The debut album from the new supergroup of multi-platinum selling, three-time Grammy-winning Sean Diddy Combs, singer-songwriter Dawn Richard and songwriter Kalenna Harper has finally arrived, after much delay. An electro-hip-hop-soul-funk experience blending elements of UK grime, Mediterranean techno and the 808s of American hip hop, Last Train to Paris represents a sound Combs likes to call “train music” – new dance music for the new decade. Flavour Mag caught up with Diddy to discover the man behind the ego and get to grips with his new project…
Why did the name change from Dirty Money to Diddy-Dirty Money?
We didn’t want it to be too confusing or to alienate any of the fans that I already had, so we wanted to make sure my name was attached so that they understood.
You have a host of talent featuring on this album, including Lil Wayne, Drake, Trey Songz, Justin Timberlake, Usher, Chris Brown, Rick Ross and Wiz Khalifa, to name just a few. Most interesting, though, is the collaboration with Grace Jones – now how did that come about?
We did a show together in Brazil, plus I go to her brother’s church so we kind of knew each other anyway. I hit her up one day and she asked to hear the song, as she normally doesn’t do features. But she really loved the record.
How would you describe the Diddy-Dirty Money sound?
Hip-hop soul. Electro funk. It’s that ‘new-new’. It ain’t really sounding like the rest of the shit that’s out there.
Do you think that this new sound and new album is relevant to the hip-hop industry today?
I don’t know. I just do what I feel; I ain’t really doing it to be relevant or trying to be what I’m not. This is where I’m at in my musical life right now. I can only be where I’m at; I cant be where everybody else is at.
We’ve been eagerly anticipating this album for a hot minute but it kept getting pushed back. Why?
I think that a lot of artists don’t really set their projects up in the right way. Coming up with a new concept we didn’t wanna force it on people. We needed time for the girls to evolve and for me to get back in the swing of things. We just wanted to complete the album in the right way and so the time was needed. The time also helped build up the anticipation.
When was the last time you actually travelled by train?
I was on a train to Paris about three months ago. I fly private, I fly commercial, I jump in a taxi, I walk. There’s a lot of things that people think looking from the outside in, but I still have a sense of normalcy.
What is your favourite track on the album and why?
‘Angels’ is still one of my favourite tracks because it’s just a spiritual and emotional song – it’s still so raw, the beat is so New York. It’s really what Bad Boy has always done. It matches my fly and where I’m at spiritually.
The ‘Hello Good Morning’ remix featuring Skepta was massive in the UK and by far the most popular alternative to the original version, receiving a massive amount of airplay. Which UK artists are on your radar right now and can we look forward to more UK collaborations in the future?
I’ve been following UK artists for a minute. I heard them beginning to play Tinie Tempah out here on the radio in the US. That’s a big deal! Of all the remixes we did for ‘Hello Good Morning’, Skepta’s one was the one that really blew up. That’s just the beginning. I think Skepta deserves a lot of credit.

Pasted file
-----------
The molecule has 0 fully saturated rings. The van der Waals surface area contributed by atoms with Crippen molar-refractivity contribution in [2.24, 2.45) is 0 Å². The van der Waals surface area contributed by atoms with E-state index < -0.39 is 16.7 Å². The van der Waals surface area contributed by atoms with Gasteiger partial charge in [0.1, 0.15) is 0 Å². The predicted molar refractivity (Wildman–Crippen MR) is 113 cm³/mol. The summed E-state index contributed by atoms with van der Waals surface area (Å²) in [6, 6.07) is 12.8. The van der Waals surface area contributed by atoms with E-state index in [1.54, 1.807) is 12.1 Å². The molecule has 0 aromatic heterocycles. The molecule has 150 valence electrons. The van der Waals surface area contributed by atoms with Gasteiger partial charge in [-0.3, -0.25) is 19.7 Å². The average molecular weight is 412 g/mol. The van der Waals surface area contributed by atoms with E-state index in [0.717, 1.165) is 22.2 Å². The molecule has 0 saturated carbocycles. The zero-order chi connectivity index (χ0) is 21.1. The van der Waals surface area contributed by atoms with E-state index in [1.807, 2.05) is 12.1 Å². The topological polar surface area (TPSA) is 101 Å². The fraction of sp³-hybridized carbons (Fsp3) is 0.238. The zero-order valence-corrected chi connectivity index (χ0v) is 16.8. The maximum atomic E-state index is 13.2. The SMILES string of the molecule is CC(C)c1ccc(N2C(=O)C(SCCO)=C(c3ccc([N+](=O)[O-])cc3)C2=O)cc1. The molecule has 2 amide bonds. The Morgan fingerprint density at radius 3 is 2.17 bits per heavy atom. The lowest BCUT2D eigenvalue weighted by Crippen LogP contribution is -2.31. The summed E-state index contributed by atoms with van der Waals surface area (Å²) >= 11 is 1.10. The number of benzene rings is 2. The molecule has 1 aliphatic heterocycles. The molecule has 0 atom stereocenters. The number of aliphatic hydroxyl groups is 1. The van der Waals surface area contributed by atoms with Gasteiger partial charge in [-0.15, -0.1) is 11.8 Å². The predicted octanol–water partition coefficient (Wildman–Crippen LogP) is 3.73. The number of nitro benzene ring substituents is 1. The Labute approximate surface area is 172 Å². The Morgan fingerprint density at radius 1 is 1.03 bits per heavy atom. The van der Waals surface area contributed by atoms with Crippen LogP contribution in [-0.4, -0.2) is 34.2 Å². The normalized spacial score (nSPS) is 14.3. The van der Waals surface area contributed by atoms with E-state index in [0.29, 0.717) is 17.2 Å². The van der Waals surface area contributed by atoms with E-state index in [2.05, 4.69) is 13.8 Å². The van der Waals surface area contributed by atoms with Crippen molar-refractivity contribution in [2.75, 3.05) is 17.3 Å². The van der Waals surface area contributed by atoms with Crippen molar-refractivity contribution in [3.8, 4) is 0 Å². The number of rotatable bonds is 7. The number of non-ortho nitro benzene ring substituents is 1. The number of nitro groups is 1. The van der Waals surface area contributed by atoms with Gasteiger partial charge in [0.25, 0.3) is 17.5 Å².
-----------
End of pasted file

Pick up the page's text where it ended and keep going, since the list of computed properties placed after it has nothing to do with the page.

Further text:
You’ve starred in a few movies yourself and even had someone play you in the film Notorious. Would you ever make a movie about your life?
One day. I think that would be fun, but when I’m real REAL old. No time soon… [Laughs]
Who would play you?
It would have to be someone really up and coming; someone who isn’t known yet.
You’ve been in the game over 15 years now and seen a lot of stars rise and fall; yet yours continues to shine bright. Why do you think that is?
I think it’s just hard work. I be brushing them haters off and I stay focused. I can’t let them stop me. I do this for the love, I don’t do this for the money, and I think that at the end of the day that’s gonna shine through no matter what’s going on.
You’ve had your fair share of criticism throughout your career. Do you think your reputation as an extravagant playboy has hindered your credibility work-wise?
Once you get to a certain point where you are super-big and commercialised I think that people get a clouded vision of who you really are and it gives them an excuse to try to not respect what you do and what you’ve done. People try that, but they can’t take away what I’ve done, who I am, or what I’ve accomplished. It comes with the territory. To know me is to love me. Once you get to a certain level people try to chip away at your authenticity, your relevancy, your impact and your legacy. It just comes with the territory.
Do you have any New Year’s resolutions for 2011?
My New Year’s resolution every year is to be a better person and to be the best person I can be. That and less carbs so I can stay on point as I’m running around the stage… [Laughs]
And finally, what’s more fun? Being a Bad Boy or a Good Boy?
Bad Boy, without a doubt. And not in a negative sense – it’s just more fun.
Diddy-Dirty Money’s debut album Last Train to Paris is out now
Interview by Toya Berry